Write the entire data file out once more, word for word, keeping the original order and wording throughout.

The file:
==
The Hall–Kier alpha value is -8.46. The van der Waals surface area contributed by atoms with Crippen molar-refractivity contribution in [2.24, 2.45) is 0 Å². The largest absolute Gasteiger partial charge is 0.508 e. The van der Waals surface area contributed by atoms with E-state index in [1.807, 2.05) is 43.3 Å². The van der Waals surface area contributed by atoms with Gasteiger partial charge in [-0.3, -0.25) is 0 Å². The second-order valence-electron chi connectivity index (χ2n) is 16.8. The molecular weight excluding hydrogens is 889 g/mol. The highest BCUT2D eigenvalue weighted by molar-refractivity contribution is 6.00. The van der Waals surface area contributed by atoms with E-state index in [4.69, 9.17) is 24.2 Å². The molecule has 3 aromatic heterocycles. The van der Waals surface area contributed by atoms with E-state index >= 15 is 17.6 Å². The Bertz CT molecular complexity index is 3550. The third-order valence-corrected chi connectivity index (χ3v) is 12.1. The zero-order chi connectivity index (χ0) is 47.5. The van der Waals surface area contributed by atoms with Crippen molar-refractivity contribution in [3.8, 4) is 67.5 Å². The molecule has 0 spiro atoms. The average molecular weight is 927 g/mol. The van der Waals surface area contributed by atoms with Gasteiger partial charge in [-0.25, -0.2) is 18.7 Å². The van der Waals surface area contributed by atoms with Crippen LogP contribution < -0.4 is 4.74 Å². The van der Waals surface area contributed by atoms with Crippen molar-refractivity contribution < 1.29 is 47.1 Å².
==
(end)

The Hall–Kier alpha value is -8.46. The van der Waals surface area contributed by atoms with Crippen molar-refractivity contribution in [2.24, 2.45) is 0 Å². The largest absolute Gasteiger partial charge is 0.508 e. The van der Waals surface area contributed by atoms with E-state index in [1.807, 2.05) is 43.3 Å². The van der Waals surface area contributed by atoms with Gasteiger partial charge in [-0.3, -0.25) is 0 Å². The second-order valence-electron chi connectivity index (χ2n) is 16.8. The molecular weight excluding hydrogens is 889 g/mol. The highest BCUT2D eigenvalue weighted by molar-refractivity contribution is 6.00. The van der Waals surface area contributed by atoms with E-state index in [4.69, 9.17) is 24.2 Å². The molecule has 3 aromatic heterocycles. The van der Waals surface area contributed by atoms with E-state index >= 15 is 17.6 Å². The Bertz CT molecular complexity index is 3550. The third-order valence-corrected chi connectivity index (χ3v) is 12.1. The zero-order chi connectivity index (χ0) is 47.5. The van der Waals surface area contributed by atoms with Crippen molar-refractivity contribution in [3.8, 4) is 67.5 Å². The molecule has 0 spiro atoms. The average molecular weight is 927 g/mol. The van der Waals surface area contributed by atoms with Gasteiger partial charge in [-0.25, -0.2) is 18.7 Å². The van der Waals surface area contributed by atoms with Crippen LogP contribution < -0.4 is 4.74 Å². The van der Waals surface area contributed by atoms with Crippen molar-refractivity contribution < 1.29 is 47.1 Å².